CMS Eases Use of Medicaid Funds for Home-, Community-Based Care
On Friday, CMS published a final rule under the Affordable Care Act intended to encourage states to use Medicaid funds to provide home- and community-based care for older U.S. residents and those who have physical and mental disabilities, Modern Healthcare reports.
According to Modern Healthcare, states previously had to apply for a waiver to use Medicaid funds for home- and community-based care programs (Dickson, Modern Healthcare, 1/10). Under the new rule, states can:
- Run waiver and demonstration programs for five years, pending CMS approval, for people eligible for both Medicaid and Medicare;
- Combine up to three groups of patients whom the state wants to get a home- or community-based care waiver; and
- Apply for exceptions in payment policies that typically require the state to pay only individual practitioners who provided a service.
However, states are not allowed to cap the number of people eligible for home- or community-based care programs.
The rule also details the requirements to qualify as a home- or community-based provider. The rule requires that entities provide patients with:
- A setting that is integrated with the community;
- The freedom to seek employment and work in integrated settings, engage in community life, control their personal resources and receive community services;
- Several options and providers for medical care; and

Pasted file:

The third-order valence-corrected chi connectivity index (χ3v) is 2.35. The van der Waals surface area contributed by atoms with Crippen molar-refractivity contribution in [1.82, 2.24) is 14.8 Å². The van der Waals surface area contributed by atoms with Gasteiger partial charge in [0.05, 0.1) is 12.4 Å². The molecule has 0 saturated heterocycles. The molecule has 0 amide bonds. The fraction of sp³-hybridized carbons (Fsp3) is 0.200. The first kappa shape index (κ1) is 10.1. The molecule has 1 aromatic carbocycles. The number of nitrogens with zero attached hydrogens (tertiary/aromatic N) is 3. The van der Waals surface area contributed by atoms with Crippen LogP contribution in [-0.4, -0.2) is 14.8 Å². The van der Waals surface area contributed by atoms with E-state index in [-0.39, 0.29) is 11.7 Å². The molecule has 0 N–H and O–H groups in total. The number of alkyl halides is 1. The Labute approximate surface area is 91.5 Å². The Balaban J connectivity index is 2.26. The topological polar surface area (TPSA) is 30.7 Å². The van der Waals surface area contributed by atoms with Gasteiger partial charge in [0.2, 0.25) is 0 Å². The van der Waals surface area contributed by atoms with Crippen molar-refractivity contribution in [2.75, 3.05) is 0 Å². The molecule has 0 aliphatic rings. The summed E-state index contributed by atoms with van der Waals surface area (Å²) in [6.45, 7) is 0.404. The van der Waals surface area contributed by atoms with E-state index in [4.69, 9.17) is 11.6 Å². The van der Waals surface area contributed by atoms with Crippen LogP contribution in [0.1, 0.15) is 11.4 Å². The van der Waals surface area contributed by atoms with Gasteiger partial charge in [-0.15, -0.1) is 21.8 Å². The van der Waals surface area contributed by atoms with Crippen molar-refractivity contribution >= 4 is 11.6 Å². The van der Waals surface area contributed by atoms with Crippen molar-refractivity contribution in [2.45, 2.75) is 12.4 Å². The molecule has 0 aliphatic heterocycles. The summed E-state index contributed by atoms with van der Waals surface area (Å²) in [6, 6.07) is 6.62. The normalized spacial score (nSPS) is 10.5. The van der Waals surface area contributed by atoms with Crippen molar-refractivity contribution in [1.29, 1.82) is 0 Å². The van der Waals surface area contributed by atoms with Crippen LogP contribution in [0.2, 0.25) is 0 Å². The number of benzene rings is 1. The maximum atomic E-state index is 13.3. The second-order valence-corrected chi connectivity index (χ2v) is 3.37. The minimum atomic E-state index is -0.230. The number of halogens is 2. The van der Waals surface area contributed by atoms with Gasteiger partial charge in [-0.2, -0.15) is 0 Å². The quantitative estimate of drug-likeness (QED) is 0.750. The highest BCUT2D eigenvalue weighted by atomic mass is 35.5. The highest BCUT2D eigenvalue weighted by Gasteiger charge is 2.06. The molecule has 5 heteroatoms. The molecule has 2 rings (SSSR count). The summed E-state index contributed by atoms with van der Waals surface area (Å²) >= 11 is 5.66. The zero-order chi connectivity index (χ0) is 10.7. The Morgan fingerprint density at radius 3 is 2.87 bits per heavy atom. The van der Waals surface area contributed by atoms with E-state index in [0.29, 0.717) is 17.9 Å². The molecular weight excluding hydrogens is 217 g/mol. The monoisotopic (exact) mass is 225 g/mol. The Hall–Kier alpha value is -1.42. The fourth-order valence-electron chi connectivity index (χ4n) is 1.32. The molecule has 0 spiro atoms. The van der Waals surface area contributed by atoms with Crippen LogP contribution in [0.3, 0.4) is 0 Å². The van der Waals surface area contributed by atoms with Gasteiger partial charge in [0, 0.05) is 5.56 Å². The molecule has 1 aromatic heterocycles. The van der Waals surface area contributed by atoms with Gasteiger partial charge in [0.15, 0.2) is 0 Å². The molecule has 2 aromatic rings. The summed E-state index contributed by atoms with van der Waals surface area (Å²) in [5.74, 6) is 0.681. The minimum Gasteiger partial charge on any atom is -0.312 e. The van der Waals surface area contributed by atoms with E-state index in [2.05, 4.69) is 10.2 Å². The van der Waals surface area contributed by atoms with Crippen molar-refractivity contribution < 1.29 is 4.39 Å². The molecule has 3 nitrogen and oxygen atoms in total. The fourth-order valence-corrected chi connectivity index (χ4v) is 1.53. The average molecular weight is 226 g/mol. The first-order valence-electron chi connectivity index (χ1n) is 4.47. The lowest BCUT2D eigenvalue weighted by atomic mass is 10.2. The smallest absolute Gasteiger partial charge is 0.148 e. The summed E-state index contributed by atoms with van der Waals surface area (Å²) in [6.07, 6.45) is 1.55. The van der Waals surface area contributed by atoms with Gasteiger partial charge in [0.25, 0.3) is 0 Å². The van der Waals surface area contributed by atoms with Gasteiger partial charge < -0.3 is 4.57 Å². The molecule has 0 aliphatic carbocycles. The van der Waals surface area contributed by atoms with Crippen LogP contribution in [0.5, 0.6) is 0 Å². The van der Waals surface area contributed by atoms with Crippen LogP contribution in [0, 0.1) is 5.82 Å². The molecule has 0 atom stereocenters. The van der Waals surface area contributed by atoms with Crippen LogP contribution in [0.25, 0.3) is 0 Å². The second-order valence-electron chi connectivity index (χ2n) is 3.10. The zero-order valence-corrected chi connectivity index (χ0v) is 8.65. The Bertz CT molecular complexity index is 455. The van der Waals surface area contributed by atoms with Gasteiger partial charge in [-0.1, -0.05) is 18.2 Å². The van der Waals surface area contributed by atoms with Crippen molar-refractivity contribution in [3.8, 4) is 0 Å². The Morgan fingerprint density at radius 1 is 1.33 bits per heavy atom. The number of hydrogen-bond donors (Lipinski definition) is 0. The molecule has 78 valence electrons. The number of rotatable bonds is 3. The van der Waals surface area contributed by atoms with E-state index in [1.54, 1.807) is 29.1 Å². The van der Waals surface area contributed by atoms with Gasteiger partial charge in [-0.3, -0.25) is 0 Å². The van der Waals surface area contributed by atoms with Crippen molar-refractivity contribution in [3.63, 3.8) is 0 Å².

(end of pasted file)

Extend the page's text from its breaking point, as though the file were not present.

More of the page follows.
- Privacy rights, eviction rights and scheduling freedom under certain guidelines for those living in residential community programs.
Under the rule, states have to further define which providers qualify, subject to federal review and approval. In addition, the rule states that individuals who are transitioning from nursing homes, hospitals and intermediate care facilities for patients with mental illnesses -- which typically are not considered home- and community-based care providers -- can qualify for such care. Moreover, assisted nursing facilities that allow residents independence would not automatically qualify as nursing homes under the rule (Adams, CQ HealthBeat, 1/10).
However, the rule disqualifies providers that are located too close to a nursing home from qualifying as a home- or community-based care provider (Modern Healthcare, 1/10).
The rule gives states one year to implement the changes (CQ HealthBeat, 1/10). It is expected to cost $150 million in 2014 (Devaney, "RegWatch," The Hill, 1/10).
William Dombi, executive director of the National Council on Medicaid Home Care, praised the rule, saying it would cut back on how much time agencies have to spend navigating bureaucratic red tape and allow them to focus on providing care (Modern Healthcare, 1/10).
Similarly, National Association of Medicaid Directors Matt Salo praised the administration for providing an adequate transition time for states in the rule. "[W]e were pleased that the administration heeded our calls for an extended transition period" that will give states enough time "to make extensive reforms to their long-term services and supports delivery system models," as well as time "to work with providers and consumers" to ensure a "smooth transition[n]," Salo said.
Separately, Senate Health, Education, Labor and Pensions Committee Chair Tom Harkin (D-Iowa) said the rule "is a strong step forward toward fully realizing the promise of the Americans with Disabilities Act" (CQ HealthBeat, 1/10).This is part of the California Healthline Daily Edition, a summary of health policy coverage from major news organizations. Sign up for an email subscription.